Eikenhof Dam, bordering Hottentots Holland Nature Reserve; In search of the elusive Sphynx.


Leaving the service road, the path follows a distinctive hiking trail upwards towards Nuweberg, to our left, at 1280 metres. The indication on the map of an outcrop of rock referred to as The Sphinx brought constant amusement for the rest of the day, as we set out to identify it. The possibilities mounted as no fewer than three emerged as possible candidates such that, today, we are still none the wiser and the debate rages on. We stopped for lunch as we reached the head of a valley with what looked like Shamrock hut in the distance behind a hill and the final traverse towards it. This required us to first cross a stream (possibly part of the Palmiet River), which preceded a wide loop in order to reach the hut. The Palmiet River rises in the Hottentots Holland Mountains. The river is about 70km long and fed by 11 perennial tributaries and numerous seasonal streams. The river meanders south from Nuweberg, through the Elgin Basin before it enters the Kogelberg Nature Reserve. Relaxing in the sunshine just off the path, a group of young hikers passed us, oblivious as to our presence, heading for the hut adjacent to Shamrock. Surely, as ageing, seasoned hikers, we weren't that well camouflaged! It was an interesting valley, surrounded on all sides by peaks, the landscape scattered with rock shapes of all descriptions that, with some imagination, allowed one to conjure up resemblances to man and beast alike. The real treat was the abundance of Cape fynbos and the multitude of colours.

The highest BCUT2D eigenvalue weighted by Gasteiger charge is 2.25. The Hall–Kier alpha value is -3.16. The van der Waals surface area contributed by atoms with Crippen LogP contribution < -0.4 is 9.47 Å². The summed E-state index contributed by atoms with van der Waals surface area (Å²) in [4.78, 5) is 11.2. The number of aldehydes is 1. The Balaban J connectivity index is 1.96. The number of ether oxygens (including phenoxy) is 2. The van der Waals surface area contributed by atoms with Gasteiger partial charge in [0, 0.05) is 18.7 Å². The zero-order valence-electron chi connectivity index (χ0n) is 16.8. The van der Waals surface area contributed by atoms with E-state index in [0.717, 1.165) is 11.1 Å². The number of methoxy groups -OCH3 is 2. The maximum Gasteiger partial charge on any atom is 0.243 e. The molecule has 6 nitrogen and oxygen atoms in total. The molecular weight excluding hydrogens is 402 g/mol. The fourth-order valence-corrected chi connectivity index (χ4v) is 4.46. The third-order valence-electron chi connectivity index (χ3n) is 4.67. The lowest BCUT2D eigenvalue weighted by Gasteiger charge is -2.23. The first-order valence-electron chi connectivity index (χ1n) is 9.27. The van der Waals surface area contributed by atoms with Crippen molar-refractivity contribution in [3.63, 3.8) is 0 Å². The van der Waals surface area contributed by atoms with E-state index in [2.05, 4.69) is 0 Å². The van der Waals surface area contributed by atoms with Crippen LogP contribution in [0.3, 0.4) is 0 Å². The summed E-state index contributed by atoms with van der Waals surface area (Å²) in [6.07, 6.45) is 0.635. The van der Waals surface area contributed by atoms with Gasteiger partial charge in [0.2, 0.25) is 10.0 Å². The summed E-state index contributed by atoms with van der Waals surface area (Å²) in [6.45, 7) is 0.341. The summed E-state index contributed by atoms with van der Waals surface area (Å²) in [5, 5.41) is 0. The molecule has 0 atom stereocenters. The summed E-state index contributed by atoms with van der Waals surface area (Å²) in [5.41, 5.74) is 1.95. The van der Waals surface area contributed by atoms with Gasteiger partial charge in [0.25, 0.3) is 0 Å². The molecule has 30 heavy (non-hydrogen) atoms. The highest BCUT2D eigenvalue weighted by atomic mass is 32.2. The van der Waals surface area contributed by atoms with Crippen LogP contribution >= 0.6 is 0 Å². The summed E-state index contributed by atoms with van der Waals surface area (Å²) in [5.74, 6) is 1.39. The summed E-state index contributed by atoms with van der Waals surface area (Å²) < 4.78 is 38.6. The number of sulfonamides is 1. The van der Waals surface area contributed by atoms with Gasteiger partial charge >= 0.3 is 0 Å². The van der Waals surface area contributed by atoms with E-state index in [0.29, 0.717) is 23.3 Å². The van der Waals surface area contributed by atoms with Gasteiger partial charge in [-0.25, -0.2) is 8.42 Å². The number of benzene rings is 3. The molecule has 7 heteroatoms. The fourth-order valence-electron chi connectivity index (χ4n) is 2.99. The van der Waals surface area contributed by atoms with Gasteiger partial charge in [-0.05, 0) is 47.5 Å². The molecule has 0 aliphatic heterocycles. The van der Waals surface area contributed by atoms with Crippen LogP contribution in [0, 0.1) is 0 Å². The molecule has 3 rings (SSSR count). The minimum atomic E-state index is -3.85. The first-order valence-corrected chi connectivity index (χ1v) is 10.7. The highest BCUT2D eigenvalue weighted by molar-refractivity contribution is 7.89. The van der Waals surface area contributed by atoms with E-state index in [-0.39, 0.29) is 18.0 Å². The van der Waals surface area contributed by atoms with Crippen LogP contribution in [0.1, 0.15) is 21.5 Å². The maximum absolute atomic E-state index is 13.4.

The rugged landscape of Hottentots Holland Nature Reserve.


Hottentots Holland Nature Reserve fynbos.





Mesmerising geology of Hottentots Holland Nature Reserve.


Blou Koggelmander


The approach to the huts at the end of the first day.


Upon reaching Shamrock Hut via a wooden walkway designed to protect the marshland beneath it, we executed an improvised wash al fresco before settling down to a cup of tea whilst sunning ourselves on the open deck in front of the hut. Having maintained a sweet tooth over the years, Ralph's is usually laced with condensed milk, one of his simple hiking pleasures for which I have got to know about him. Whilst we were more than satisfied with the accommodation, it was a real shame to discover that construction workers who had been there before had left area around the hut in a bit of a mess, plastic and paper strewn on the ground an indication of their disregard for the environment. With the aid of Ralph's gas burner, we soon rustled up a pasta dinner in the hut itself before it got dark and the cloud began to roll in, transforming the landscape entirely. Rain had been forecast on the third day.



View from Shamrock hut as clouds roll in.


[Home Page]

Boland Trail [1] [2] [3]

[South African adventures]

Cape Nature website -  plus, download a brochure & map of the area.

Environmental report on Cape River Systems - pdf document.

Suicide Gorge kloofing video clip.

Suicide Gorge Kloofing - an adventure website

Paddling Suicide Gorge - an adventure website

The walk - Ralph's perspective

Ralph's Boland Trail video clip